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$28M ‘money pit’ penthouse in Robert A.M. Stern-designed NYC co-op needs $9M in repairs: lawsuit

A nearly $28 million triplex apartment in a luxury building was so poorly built, the new owner claims it will take $9 million and months to fix.
A nearly $28 million triplex apartment in a luxury building was so poorly built, the new owner claims it will take $9 million and months to fix.

They’re not movin’ on up.

A brand-new, $28 million penthouse in the sky in Carnegie Hill was so badly built it will take $9 million worth of repairs to fix an array of serious safety problems and prevent the owners from moving in for at least a year, they contend in a lawsuit.

The descriptions of 1228 Madison Ave., a co-op between 88th and 89th streets whose facade was designed by famed architect Robert A.M. Stern, boast of “confident architecture” and “elegance.”

The descriptions of 1228 Madison Ave. boasted of “confident architecture” and “elegance.” Instagram @1228madison
The descriptions of 1228 Madison Ave. boasted of “confident architecture” and “elegance.” Instagram @1228madison

“Every detail, from the tone of the marble tabletops to the finish on the door hinges, has been carefully chosen to create a harmonious whole, which feels classic but magnanimous, an elegant setting to make your own,” gushed the web site marketing the Upper East Side building.

Construction began in 2019, and the family bought the massive unit spanning the 16th, 17th and 18th floors in October 2020.

But they now claim in a Manhattan Supreme Court lawsuit that the five-bed, 5.5-bath triplex — which includes eight private terraces and 360-degree views of Central Park — is an unsafe money pit.

The walls are not straight; the hardwood floors were not properly installed and need to be replaced; windows and terrace doors are not weathertight; and a two-story interior staircase was built with combustible wood and has a step missing, claim the owners, who are identified in papers only as 1228 Madison Trust.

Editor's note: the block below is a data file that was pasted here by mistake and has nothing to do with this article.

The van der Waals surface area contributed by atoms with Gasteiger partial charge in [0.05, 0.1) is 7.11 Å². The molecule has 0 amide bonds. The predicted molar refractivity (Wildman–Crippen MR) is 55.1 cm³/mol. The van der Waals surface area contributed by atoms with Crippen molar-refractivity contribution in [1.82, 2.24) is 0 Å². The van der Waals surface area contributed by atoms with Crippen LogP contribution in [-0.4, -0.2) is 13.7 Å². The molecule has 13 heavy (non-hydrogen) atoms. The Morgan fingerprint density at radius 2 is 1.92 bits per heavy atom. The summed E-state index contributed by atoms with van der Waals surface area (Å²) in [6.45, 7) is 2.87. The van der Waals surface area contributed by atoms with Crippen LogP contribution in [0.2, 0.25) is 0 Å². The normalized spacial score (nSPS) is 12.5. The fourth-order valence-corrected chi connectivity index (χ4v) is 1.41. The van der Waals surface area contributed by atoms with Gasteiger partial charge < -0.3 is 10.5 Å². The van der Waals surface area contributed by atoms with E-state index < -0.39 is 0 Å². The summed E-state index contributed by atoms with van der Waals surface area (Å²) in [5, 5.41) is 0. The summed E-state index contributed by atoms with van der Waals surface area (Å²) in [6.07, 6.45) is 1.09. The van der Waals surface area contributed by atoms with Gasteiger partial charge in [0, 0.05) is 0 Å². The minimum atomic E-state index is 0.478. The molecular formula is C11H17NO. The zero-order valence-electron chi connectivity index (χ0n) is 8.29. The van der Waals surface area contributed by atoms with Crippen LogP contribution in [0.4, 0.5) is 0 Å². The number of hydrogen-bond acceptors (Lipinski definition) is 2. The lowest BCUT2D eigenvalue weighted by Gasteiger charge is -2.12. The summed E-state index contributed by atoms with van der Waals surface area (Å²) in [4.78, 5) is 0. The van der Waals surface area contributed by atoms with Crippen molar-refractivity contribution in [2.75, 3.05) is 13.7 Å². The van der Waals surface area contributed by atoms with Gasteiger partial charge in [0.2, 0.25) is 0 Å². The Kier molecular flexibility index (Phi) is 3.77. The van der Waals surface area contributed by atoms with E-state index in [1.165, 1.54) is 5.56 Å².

Not to mention the kitchen has no heating and cooling ducts, a window is in danger of falling into a bathroom, and a slop sink meant to be in the kitchen was bizarrely installed near the grand entrance, according to the lawsuit against the developers.

The problems in the luxury apartment prevent the owners from moving in for at least a year, they contend in a lawsuit.
The problems in the luxury apartment prevent the owners from moving in for at least a year, they contend in a lawsuit.
Construction began in 2019, and the family bought the massive unit spanning the 16th, 17th and 18th floors in October 2020.
Construction began in 2019, and the family bought the massive unit spanning the 16th, 17th and 18th floors in October 2020.

The builders “made a series of conscious decisions to construct a purportedly ‘luxury’ building, and specifically the triplex apartment, in a substandard and subgrade manner,” the owners contend.

The owners are suing developers Abram and Scott Shnay, SLCE Architects and New Jersey-based engineering firm Icor Associates for malpractice, breach of contract and fraud, and demand a minimum $9 million in damages.

The triplex buyer “had his own professionals and had always intended to complete the apartment himself and should not now be heard to complain,” said Janine Getler, a lawyer for Shnay, who said the allegations are “without merit.”

According to the owners, the walls are not straight and the hardwood floors were not properly installed and need to be replaced, amongst other issues.
According to the owners, the walls are not straight and the hardwood floors were not properly installed and need to be replaced, amongst other issues.
The apartment is a co-op between 88th and 89th streets whose facade was designed by famed architect Robert A.M. Stern. Grain London Ltd
The apartment is a co-op between 88th and 89th streets whose facade was designed by famed architect Robert A.M. Stern. Grain London Ltd

SLCE and Icor did not respond to messages seeking comment.

A lawyer for the owner declined comment.